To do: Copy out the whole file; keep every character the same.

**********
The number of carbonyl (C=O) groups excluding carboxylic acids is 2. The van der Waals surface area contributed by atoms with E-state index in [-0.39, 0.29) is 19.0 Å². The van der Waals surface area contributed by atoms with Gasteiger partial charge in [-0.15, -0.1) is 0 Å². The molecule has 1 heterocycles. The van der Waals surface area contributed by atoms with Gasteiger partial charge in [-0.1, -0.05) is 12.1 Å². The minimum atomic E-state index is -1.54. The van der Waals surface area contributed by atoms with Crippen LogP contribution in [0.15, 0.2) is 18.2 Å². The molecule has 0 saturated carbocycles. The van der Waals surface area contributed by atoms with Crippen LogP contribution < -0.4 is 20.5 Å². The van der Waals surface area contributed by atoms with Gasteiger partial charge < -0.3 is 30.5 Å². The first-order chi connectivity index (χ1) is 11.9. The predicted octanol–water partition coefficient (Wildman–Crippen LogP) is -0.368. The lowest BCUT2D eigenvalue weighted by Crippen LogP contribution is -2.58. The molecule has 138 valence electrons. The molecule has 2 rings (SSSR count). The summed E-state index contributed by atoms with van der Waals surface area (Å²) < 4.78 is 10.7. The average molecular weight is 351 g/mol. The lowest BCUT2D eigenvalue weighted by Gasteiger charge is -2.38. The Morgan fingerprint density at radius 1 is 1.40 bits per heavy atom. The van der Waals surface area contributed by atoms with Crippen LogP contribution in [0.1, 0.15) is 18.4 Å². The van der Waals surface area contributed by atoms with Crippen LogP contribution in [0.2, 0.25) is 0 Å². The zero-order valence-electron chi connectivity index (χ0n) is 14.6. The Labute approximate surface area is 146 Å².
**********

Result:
The number of carbonyl (C=O) groups excluding carboxylic acids is 2. The van der Waals surface area contributed by atoms with E-state index in [-0.39, 0.29) is 19.0 Å². The van der Waals surface area contributed by atoms with Gasteiger partial charge in [-0.15, -0.1) is 0 Å². The molecule has 1 heterocycles. The van der Waals surface area contributed by atoms with Gasteiger partial charge in [-0.1, -0.05) is 12.1 Å². The minimum atomic E-state index is -1.54. The van der Waals surface area contributed by atoms with Crippen LogP contribution in [0.15, 0.2) is 18.2 Å². The molecule has 0 saturated carbocycles. The van der Waals surface area contributed by atoms with Crippen LogP contribution < -0.4 is 20.5 Å². The van der Waals surface area contributed by atoms with Gasteiger partial charge < -0.3 is 30.5 Å². The first-order chi connectivity index (χ1) is 11.9. The predicted octanol–water partition coefficient (Wildman–Crippen LogP) is -0.368. The lowest BCUT2D eigenvalue weighted by Crippen LogP contribution is -2.58. The molecule has 138 valence electrons. The molecule has 2 rings (SSSR count). The summed E-state index contributed by atoms with van der Waals surface area (Å²) < 4.78 is 10.7. The average molecular weight is 351 g/mol. The lowest BCUT2D eigenvalue weighted by Gasteiger charge is -2.38. The Morgan fingerprint density at radius 1 is 1.40 bits per heavy atom. The van der Waals surface area contributed by atoms with Crippen LogP contribution in [0.1, 0.15) is 18.4 Å². The van der Waals surface area contributed by atoms with Crippen LogP contribution in [0.2, 0.25) is 0 Å². The zero-order valence-electron chi connectivity index (χ0n) is 14.6. The Labute approximate surface area is 146 Å².